Frankly, it has all become rather wearisome. And while the economic catastrophe is bad, the COVID crisis has revealed – and inflamed – aspects of British culture that are somewhat unseemly. Curtain-twitching, whether physical or online, has been in the ascendancy. The passion for call-out culture and bluntly correcting one’s neighbour on their behaviour (in the past it was un-PC word choices or voting for Brexit; now it’s going shopping once too often) has found a new world of opportunity in which to vent a feeling of moral superiority. Nasty (though sometimes funny) memes about the stupidity of lockdown-breakers and “deniers” abound online. And, as ever, criticism of the NHS or of any dimension of perpetual lockdown orthodoxy makes one a traitor at best, a granny-killer at worst.
Even the government seems to have been surprised by the egg it has laid. Jacob Rees-Mogg conceded in the most recent edition of ConservativeHome podcast that the government’s stay-home-at-all-costs advice may have been “too effective” (governments always price in levels of non-compliance whenever making a decision). It’s hard to work out whether the confusion of current guidelines should be attributed simply to chaos at the heart of the government communications machine or whether it is a deliberate tactic. Fudge the advice and you will get a slow trickle-back to work rather than opening the floodgates, while the naturally cautious stay home longer.
It’s disappointingly predictable to map attitudes to COVID-19 – fanatical lockdown enthusiasm versus stoical compliance and a desire to get back to work – onto either culture wars or the Brexit divide, but there are certain tribal traits that can be identified here. It seems to be the most fanatical Remainers, the type who would blame Brexit voters personally for voting to ruin the country, who seem most likely to favour locking down, well, forever.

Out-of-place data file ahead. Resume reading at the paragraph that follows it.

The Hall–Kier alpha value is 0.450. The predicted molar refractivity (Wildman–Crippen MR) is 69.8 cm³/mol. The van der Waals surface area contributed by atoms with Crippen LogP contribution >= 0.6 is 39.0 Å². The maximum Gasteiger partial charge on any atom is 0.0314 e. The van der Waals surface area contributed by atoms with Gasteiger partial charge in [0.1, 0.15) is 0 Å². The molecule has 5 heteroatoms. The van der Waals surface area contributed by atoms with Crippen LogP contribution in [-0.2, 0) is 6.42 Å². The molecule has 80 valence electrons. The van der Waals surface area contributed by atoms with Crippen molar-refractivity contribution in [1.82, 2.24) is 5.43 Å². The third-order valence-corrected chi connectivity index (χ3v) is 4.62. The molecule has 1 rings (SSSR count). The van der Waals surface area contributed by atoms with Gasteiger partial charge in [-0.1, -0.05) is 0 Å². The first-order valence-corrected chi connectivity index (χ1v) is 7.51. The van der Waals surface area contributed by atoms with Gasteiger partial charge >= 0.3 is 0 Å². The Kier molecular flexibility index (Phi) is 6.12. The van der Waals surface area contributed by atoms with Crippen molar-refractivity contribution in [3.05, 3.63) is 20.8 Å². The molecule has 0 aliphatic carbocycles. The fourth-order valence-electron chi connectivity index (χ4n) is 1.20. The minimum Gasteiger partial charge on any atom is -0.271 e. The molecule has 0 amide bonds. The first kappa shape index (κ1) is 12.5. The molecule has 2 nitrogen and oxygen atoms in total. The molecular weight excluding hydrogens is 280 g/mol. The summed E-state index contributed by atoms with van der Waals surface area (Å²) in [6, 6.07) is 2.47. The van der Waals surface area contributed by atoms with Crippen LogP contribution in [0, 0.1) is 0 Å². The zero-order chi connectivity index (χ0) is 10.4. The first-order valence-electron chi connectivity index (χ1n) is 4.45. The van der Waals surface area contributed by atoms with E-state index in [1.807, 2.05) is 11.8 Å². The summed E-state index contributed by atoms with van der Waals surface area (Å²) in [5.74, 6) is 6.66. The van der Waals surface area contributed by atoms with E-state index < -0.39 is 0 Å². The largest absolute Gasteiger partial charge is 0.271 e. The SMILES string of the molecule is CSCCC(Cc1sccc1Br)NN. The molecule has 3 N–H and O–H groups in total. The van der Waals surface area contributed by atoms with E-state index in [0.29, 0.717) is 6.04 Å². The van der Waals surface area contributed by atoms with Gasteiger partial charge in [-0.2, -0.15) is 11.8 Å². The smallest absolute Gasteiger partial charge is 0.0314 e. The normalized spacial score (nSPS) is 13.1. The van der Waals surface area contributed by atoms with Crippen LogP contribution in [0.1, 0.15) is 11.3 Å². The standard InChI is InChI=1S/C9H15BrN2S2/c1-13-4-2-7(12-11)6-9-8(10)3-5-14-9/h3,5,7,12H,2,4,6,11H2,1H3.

Some of the very people who said no government would ever vote to make its people poorer are now calling on the government not to ease restrictions or allow schools to open, favouring an approach that looks likely to impoverish the nation further and destroy opportunity for a whole generation, not to mention torpedoing the tax base from which we fund the beloved health service.
Perhaps this is simply a psychological misfire caused by fear. But that’s precisely the point: amateur covidology, like astrology or alchemy, represents a frantic attempt to overcome the unfamiliar sensation of being unable to defeat nature and control the unknown.
Perhaps if the Government had acted differently outcomes would have been statistically significantly different, but somehow I doubt it. The what-ifery, whataboutery and finger-pointing is unbecoming of a nation that prides herself on unity and teamwork in a crisis.
The objective should be clear: beat this thing as quickly as possible, but recognise that the state is not omnipotent and we cannot fully prevent the tragedy of humans falling ill. Proportionality – and sanity – will need to be restored. Let’s hope the culture hasn’t been too badly shattered along the way.